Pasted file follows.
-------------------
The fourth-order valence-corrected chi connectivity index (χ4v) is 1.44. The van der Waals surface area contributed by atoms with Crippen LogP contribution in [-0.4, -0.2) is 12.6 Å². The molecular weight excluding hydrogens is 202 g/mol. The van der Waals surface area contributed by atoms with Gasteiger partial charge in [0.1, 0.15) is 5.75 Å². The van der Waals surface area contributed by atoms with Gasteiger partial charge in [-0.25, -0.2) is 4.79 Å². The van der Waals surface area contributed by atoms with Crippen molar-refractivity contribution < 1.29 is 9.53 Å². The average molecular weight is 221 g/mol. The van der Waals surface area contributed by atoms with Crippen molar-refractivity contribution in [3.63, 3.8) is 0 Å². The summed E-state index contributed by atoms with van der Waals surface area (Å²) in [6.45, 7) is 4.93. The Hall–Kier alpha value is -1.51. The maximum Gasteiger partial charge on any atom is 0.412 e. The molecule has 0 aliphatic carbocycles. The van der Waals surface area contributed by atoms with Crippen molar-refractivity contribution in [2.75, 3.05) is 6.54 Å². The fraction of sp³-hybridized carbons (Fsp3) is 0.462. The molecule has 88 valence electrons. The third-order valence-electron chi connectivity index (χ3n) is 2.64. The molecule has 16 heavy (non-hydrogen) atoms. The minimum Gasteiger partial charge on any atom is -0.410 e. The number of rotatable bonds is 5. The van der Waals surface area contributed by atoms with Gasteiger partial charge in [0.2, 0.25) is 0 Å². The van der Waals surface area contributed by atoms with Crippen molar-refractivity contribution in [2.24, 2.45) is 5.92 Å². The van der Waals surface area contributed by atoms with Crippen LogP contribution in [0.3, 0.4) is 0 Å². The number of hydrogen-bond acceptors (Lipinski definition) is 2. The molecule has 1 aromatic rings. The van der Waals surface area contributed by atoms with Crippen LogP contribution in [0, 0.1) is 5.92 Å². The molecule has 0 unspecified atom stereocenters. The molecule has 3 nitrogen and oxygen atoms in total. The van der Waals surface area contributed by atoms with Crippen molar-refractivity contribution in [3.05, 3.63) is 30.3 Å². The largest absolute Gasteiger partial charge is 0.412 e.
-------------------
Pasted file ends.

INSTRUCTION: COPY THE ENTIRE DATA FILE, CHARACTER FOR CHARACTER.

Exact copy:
The fourth-order valence-corrected chi connectivity index (χ4v) is 1.44. The van der Waals surface area contributed by atoms with Crippen LogP contribution in [-0.4, -0.2) is 12.6 Å². The molecular weight excluding hydrogens is 202 g/mol. The van der Waals surface area contributed by atoms with Gasteiger partial charge in [0.1, 0.15) is 5.75 Å². The van der Waals surface area contributed by atoms with Gasteiger partial charge in [-0.25, -0.2) is 4.79 Å². The van der Waals surface area contributed by atoms with Crippen molar-refractivity contribution < 1.29 is 9.53 Å². The average molecular weight is 221 g/mol. The van der Waals surface area contributed by atoms with Crippen molar-refractivity contribution in [3.63, 3.8) is 0 Å². The summed E-state index contributed by atoms with van der Waals surface area (Å²) in [6.45, 7) is 4.93. The Hall–Kier alpha value is -1.51. The maximum Gasteiger partial charge on any atom is 0.412 e. The molecule has 0 aliphatic carbocycles. The van der Waals surface area contributed by atoms with Crippen molar-refractivity contribution in [2.75, 3.05) is 6.54 Å². The fraction of sp³-hybridized carbons (Fsp3) is 0.462. The molecule has 88 valence electrons. The third-order valence-electron chi connectivity index (χ3n) is 2.64. The molecule has 16 heavy (non-hydrogen) atoms. The minimum Gasteiger partial charge on any atom is -0.410 e. The number of rotatable bonds is 5. The van der Waals surface area contributed by atoms with Gasteiger partial charge in [0.2, 0.25) is 0 Å². The van der Waals surface area contributed by atoms with Crippen molar-refractivity contribution in [2.24, 2.45) is 5.92 Å². The van der Waals surface area contributed by atoms with Crippen LogP contribution in [0.3, 0.4) is 0 Å². The number of hydrogen-bond acceptors (Lipinski definition) is 2. The molecule has 1 aromatic rings. The van der Waals surface area contributed by atoms with Crippen LogP contribution in [0, 0.1) is 5.92 Å². The molecule has 0 unspecified atom stereocenters. The molecule has 3 nitrogen and oxygen atoms in total. The van der Waals surface area contributed by atoms with Crippen molar-refractivity contribution in [3.05, 3.63) is 30.3 Å². The largest absolute Gasteiger partial charge is 0.412 e.